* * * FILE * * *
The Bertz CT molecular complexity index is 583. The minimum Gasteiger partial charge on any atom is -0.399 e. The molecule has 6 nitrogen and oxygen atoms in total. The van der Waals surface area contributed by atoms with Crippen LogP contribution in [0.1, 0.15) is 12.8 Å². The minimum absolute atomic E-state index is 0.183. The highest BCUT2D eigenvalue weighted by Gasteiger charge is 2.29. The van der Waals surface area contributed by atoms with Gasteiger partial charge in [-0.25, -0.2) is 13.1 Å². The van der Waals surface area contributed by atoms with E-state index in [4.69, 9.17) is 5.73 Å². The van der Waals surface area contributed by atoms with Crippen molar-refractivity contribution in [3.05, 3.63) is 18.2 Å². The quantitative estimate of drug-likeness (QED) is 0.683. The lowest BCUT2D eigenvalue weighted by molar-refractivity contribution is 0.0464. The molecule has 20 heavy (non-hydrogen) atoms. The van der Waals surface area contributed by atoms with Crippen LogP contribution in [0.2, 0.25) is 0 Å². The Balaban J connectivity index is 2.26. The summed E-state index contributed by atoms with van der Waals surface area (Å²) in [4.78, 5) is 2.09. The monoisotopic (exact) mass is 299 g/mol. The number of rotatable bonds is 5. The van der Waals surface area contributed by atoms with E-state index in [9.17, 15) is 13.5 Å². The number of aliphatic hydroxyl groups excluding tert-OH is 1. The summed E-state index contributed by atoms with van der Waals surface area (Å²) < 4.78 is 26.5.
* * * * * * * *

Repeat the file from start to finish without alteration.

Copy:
The Bertz CT molecular complexity index is 583. The minimum Gasteiger partial charge on any atom is -0.399 e. The molecule has 6 nitrogen and oxygen atoms in total. The van der Waals surface area contributed by atoms with Crippen LogP contribution in [0.1, 0.15) is 12.8 Å². The minimum absolute atomic E-state index is 0.183. The highest BCUT2D eigenvalue weighted by Gasteiger charge is 2.29. The van der Waals surface area contributed by atoms with Gasteiger partial charge in [-0.25, -0.2) is 13.1 Å². The van der Waals surface area contributed by atoms with E-state index in [4.69, 9.17) is 5.73 Å². The van der Waals surface area contributed by atoms with Crippen molar-refractivity contribution in [3.05, 3.63) is 18.2 Å². The quantitative estimate of drug-likeness (QED) is 0.683. The lowest BCUT2D eigenvalue weighted by molar-refractivity contribution is 0.0464. The molecule has 20 heavy (non-hydrogen) atoms. The van der Waals surface area contributed by atoms with Crippen LogP contribution in [0.2, 0.25) is 0 Å². The Balaban J connectivity index is 2.26. The summed E-state index contributed by atoms with van der Waals surface area (Å²) in [4.78, 5) is 2.09. The monoisotopic (exact) mass is 299 g/mol. The number of rotatable bonds is 5. The van der Waals surface area contributed by atoms with E-state index in [9.17, 15) is 13.5 Å². The number of aliphatic hydroxyl groups excluding tert-OH is 1. The summed E-state index contributed by atoms with van der Waals surface area (Å²) < 4.78 is 26.5.